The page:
The 2017 Oklahoma Legislature’s special session has failed yet again to find a revenue-based solution to the $215 million budget hole. Now, lawmakers are likely to consider a “cash and cuts” or “slash and dash” approach to addressing state government’s major wound.
Entering its eighth week of special session, a weary Legislature appears to be resigned to the reality that finding agreement on new recurring revenue sources is simply impossible under the present circumstances.
So what options are left before services for the elderly, the disabled and those receiving mental health assistance begin taking major reductions effective Dec. 1?
A Band-Aid. An insultingly inadequate patchwork raid of the state’s meager savings accounts that would only sustain these vital services for a few months.
Yet nothing is certain. Oklahoma Gov. Mary Fallin has threatened to veto any budget measure sent to her by the House and Senate that doesn’t include new recurring revenue.
“For decades, we have attempted to balance our budget for too long with the use of one-time resources. We must develop a budget based on stability, not volatility,” she said in her call for a special session.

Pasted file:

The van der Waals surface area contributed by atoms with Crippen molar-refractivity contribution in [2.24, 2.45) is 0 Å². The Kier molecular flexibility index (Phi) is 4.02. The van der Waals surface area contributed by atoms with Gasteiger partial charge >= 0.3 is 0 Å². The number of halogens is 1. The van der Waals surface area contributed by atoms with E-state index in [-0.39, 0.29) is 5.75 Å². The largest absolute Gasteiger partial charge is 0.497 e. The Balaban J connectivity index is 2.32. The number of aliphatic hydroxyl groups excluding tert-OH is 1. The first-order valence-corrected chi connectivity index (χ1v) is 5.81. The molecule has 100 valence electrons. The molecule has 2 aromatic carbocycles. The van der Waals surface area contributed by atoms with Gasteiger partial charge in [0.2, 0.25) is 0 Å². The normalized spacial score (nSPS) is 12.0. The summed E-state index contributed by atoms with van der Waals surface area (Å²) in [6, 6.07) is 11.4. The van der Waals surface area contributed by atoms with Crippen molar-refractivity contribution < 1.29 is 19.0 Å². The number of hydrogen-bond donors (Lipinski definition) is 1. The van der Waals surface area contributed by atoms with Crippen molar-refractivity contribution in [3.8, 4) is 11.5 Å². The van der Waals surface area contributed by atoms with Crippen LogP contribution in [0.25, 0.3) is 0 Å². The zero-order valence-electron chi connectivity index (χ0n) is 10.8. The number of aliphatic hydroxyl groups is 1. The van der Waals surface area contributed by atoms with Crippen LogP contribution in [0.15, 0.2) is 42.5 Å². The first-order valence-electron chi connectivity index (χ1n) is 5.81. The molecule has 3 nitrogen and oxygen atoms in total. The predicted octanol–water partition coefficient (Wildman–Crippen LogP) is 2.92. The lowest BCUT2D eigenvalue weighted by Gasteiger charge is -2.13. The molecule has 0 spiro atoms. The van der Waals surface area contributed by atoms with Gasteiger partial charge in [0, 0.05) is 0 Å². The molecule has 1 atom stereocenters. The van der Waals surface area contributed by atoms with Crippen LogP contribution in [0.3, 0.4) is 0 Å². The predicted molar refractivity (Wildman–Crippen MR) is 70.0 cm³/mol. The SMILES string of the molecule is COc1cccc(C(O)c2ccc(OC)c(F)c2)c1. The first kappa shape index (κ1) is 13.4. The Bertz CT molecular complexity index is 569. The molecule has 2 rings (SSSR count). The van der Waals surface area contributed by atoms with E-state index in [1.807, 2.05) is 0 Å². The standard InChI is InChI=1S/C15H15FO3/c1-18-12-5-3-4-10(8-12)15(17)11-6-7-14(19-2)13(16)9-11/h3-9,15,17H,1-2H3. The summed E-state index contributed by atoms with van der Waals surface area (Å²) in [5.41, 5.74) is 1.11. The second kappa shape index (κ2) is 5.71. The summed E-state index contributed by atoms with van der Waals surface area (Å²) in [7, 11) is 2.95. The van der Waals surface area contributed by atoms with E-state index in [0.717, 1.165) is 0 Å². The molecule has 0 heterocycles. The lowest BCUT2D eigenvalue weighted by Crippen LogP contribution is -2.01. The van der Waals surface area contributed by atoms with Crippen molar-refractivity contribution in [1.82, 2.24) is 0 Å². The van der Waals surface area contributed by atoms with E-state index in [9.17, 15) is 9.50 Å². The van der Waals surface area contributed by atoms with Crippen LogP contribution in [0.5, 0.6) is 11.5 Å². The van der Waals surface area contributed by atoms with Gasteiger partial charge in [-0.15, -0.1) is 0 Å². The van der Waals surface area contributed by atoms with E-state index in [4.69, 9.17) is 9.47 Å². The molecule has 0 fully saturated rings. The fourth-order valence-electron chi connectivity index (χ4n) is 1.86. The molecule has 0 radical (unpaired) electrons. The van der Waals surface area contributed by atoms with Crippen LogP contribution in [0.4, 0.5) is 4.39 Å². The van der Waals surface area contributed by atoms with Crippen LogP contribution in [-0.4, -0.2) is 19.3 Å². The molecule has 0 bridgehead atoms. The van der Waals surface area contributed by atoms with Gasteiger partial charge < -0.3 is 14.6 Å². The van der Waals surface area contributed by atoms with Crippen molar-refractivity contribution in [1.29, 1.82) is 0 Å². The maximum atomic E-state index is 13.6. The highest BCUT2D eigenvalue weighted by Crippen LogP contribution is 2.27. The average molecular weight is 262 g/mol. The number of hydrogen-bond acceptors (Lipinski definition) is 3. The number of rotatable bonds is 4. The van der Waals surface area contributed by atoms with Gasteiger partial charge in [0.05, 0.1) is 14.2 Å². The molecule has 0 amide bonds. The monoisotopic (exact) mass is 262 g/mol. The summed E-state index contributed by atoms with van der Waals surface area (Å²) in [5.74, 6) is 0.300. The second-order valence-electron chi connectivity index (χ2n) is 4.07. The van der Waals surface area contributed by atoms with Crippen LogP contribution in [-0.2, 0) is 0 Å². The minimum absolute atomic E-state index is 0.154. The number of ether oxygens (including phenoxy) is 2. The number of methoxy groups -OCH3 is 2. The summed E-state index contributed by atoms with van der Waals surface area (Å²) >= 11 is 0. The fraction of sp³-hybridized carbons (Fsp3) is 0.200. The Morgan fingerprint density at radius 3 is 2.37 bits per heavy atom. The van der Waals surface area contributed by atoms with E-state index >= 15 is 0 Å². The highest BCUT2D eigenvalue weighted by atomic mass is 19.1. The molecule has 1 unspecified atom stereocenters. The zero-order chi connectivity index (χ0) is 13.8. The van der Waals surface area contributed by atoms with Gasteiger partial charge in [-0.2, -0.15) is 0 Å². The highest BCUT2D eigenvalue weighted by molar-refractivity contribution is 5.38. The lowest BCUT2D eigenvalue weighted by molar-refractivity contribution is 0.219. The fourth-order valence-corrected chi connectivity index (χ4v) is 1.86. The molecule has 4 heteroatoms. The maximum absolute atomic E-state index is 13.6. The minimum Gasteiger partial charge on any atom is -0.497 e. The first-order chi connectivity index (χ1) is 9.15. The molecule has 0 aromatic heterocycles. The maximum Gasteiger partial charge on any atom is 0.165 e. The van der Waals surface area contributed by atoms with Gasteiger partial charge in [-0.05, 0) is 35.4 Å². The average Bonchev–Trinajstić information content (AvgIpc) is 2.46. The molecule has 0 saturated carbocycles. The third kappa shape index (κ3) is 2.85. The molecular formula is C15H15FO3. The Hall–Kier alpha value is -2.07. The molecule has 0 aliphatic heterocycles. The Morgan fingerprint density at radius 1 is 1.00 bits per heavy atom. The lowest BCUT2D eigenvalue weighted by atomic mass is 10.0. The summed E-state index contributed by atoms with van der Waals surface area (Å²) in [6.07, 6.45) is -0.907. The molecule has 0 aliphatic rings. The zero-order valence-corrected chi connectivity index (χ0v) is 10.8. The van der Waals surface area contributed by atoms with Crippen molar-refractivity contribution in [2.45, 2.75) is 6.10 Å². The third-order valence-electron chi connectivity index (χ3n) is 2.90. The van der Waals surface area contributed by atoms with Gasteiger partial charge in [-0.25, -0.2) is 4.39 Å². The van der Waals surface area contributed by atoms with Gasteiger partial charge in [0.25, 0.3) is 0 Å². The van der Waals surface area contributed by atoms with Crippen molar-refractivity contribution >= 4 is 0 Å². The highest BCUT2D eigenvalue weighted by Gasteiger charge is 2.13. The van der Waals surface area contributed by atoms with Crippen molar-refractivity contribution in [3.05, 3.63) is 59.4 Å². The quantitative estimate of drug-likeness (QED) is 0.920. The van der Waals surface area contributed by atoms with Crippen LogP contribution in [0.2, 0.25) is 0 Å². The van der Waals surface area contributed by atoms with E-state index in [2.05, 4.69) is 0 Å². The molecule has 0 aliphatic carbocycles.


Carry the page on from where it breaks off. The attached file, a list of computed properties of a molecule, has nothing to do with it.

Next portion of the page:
Meanwhile, thousands of Oklahomans are deeply anxious about the ticking clock that strikes midnight Dec. 1. The situation is so grave now that even the possibility of an infusion of short-term, inadequate revenue could be regarded as a highlight of this so-called “special” session. But, make no mistake: It would be a Band-Aid — a pathetically minuscule answer for a patient that is close to flatlining.
Is this the new Oklahoma (sub)Standard?
(Editor’s note: The above cartoon was drawn by OKC artist and NonDoc contributor Jack Fowler, and this series is sponsored by Let’s Fix This, a nonpartisan and nonprofit advocacy organization that encourages citizens to learn about their government and meet their elected officials.)